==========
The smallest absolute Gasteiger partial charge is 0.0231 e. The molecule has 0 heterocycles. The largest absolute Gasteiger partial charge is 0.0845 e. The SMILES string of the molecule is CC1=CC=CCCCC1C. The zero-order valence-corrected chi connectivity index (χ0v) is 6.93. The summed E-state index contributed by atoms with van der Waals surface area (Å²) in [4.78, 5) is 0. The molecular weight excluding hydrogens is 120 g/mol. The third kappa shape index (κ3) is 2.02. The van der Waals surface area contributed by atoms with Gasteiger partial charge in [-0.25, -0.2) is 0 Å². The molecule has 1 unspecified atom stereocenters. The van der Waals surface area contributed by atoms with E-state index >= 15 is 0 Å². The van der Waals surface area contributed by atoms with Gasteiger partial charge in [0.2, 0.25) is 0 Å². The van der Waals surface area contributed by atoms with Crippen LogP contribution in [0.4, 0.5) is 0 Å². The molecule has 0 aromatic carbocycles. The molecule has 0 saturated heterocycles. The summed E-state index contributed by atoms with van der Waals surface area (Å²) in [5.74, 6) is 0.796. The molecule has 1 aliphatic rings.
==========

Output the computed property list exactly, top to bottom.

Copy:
The smallest absolute Gasteiger partial charge is 0.0231 e. The molecule has 0 heterocycles. The largest absolute Gasteiger partial charge is 0.0845 e. The SMILES string of the molecule is CC1=CC=CCCCC1C. The zero-order valence-corrected chi connectivity index (χ0v) is 6.93. The summed E-state index contributed by atoms with van der Waals surface area (Å²) in [4.78, 5) is 0. The molecular weight excluding hydrogens is 120 g/mol. The third kappa shape index (κ3) is 2.02. The van der Waals surface area contributed by atoms with Gasteiger partial charge in [-0.25, -0.2) is 0 Å². The molecule has 1 unspecified atom stereocenters. The van der Waals surface area contributed by atoms with E-state index >= 15 is 0 Å². The van der Waals surface area contributed by atoms with Gasteiger partial charge in [0.2, 0.25) is 0 Å². The van der Waals surface area contributed by atoms with Crippen LogP contribution in [0.4, 0.5) is 0 Å². The molecule has 0 aromatic carbocycles. The molecule has 0 saturated heterocycles. The summed E-state index contributed by atoms with van der Waals surface area (Å²) in [5.74, 6) is 0.796. The molecule has 1 aliphatic rings.